Thursday, December 22, 2011

Accrual rates and revaluation - when is a significant improvement not a significant improvement? Or is it?

The Government having got itself out of its pickle we do now have details of the proposals for the Local Government Pension Scheme - but, having spent the evening drafting correspondence for members on that topic, I thought I would turn first of all the proposals for the NHS Pension Scheme.

I particularly want to reflect on the proposition that "an accrual rate of 1/54 uprated by CPI plus 1.5%, represents a significant improvement from the outset of the negotiations".

I wonder about this because when we published our response to the Government's announcement on 2 November we explained their position on career average schemes at that point as follows; "The treasury is proposing that the earnings should be revalued in line with average earning increases up to retirement."

So, at that point, four weeks before our strike, they were offering health workers an accrual rate of 1/60ths with a revaluation rate of average earnings (or, as the Government predict CPI plus 2%).

So - is a career average pension scheme with an accrual rate of 1/54ths and a revaluation rate of CPI plus 1.5% an improvement on a scheme with an accrual rate of 1/60ths and a revaluation rate of CPI plus 2%?

Someone who is better with spreadsheets than I am suggests not.

Of course, anything we get now will be a significant improvment "from the outset of negotiations" because, at the "outset of negotiations" the Government were floating accrual rates of 1/100ths (and our negotiators weren't telling us this at the time). But that was the outset. Anyone who has ever negotiated about anything knows that the eventual settlement is always a long way from the starting positions of either party, and that sometimes you exaggerate your initial position, knowing that.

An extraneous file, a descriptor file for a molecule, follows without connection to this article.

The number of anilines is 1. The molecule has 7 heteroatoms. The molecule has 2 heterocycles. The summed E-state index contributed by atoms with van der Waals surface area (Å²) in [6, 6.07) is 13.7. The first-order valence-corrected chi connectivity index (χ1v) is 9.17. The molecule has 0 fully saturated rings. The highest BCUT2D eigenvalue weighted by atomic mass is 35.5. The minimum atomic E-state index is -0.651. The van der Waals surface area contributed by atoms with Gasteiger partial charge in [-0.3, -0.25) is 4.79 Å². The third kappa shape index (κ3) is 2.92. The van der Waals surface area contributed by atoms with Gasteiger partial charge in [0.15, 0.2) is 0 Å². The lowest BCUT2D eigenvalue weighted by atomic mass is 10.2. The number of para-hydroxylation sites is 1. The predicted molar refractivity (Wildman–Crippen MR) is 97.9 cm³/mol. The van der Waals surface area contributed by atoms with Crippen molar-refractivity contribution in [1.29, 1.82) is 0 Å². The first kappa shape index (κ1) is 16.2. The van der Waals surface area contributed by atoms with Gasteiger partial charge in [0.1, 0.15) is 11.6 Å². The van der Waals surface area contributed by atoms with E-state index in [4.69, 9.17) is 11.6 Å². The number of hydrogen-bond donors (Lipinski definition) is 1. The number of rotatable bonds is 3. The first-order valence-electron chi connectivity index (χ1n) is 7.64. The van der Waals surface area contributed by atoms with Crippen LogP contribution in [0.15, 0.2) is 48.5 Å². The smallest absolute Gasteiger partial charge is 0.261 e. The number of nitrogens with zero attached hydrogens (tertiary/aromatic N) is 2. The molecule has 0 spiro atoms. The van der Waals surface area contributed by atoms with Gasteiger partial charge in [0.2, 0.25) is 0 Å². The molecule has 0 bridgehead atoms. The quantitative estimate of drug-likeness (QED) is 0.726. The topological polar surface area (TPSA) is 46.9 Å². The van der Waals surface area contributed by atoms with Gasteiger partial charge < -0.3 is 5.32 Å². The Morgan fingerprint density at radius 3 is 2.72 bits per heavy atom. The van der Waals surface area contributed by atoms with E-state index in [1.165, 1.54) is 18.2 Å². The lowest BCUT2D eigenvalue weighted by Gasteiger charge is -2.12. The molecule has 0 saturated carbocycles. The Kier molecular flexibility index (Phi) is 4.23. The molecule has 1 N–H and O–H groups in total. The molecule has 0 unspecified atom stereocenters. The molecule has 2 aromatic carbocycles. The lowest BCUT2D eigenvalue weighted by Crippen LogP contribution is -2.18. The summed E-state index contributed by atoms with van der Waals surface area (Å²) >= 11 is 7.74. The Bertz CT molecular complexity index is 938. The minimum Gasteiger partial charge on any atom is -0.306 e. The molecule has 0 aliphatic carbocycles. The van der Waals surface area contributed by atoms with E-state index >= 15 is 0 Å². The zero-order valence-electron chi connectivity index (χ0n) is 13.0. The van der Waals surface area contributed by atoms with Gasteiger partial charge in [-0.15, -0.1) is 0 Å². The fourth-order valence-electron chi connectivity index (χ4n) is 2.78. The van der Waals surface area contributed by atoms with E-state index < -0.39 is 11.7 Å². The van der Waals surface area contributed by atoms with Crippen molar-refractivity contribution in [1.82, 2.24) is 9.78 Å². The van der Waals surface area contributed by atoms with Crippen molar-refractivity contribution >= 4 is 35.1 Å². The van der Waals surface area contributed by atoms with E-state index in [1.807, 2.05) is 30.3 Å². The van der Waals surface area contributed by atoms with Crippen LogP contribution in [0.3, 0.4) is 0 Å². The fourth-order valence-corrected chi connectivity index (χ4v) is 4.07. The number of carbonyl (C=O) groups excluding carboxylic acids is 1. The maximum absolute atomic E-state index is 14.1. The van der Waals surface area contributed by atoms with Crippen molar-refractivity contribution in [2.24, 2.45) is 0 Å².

Health workers took strike action because they were being asked to work longer. They still are (though with a tripartite review for some staff, including those in emergency services).

Health workers took strike action because they were being asked to pay more. That is held off for one year for those below an income threshold. That's all.

Health workers took strike action because they were being asked to accept less when they retired. It's not at all clear that the "Heads of Agreement" make real progress on this point compared to what was already on the table on 2 November.

Whereas local government workers have another year and more to negotiate, the Government wants to rush health workers to make a decision now. Yet while they promise 25 years of certainty, Tory supporters are already plotting the next attack on our pensions.

I haven't read enough yet to have a firm opinion - except that I already have a very firm opinion that we ought not to be rushed to accept anything!

2 comments:

Anonymous said...

Jon, thanks for this. How should I lobby the union to reject the NHS proposal? Cameron, UNISON member

Anonymous said...

>>details of the proposals for the Local Government Pension Scheme

These are the least detailed details I have ever seen.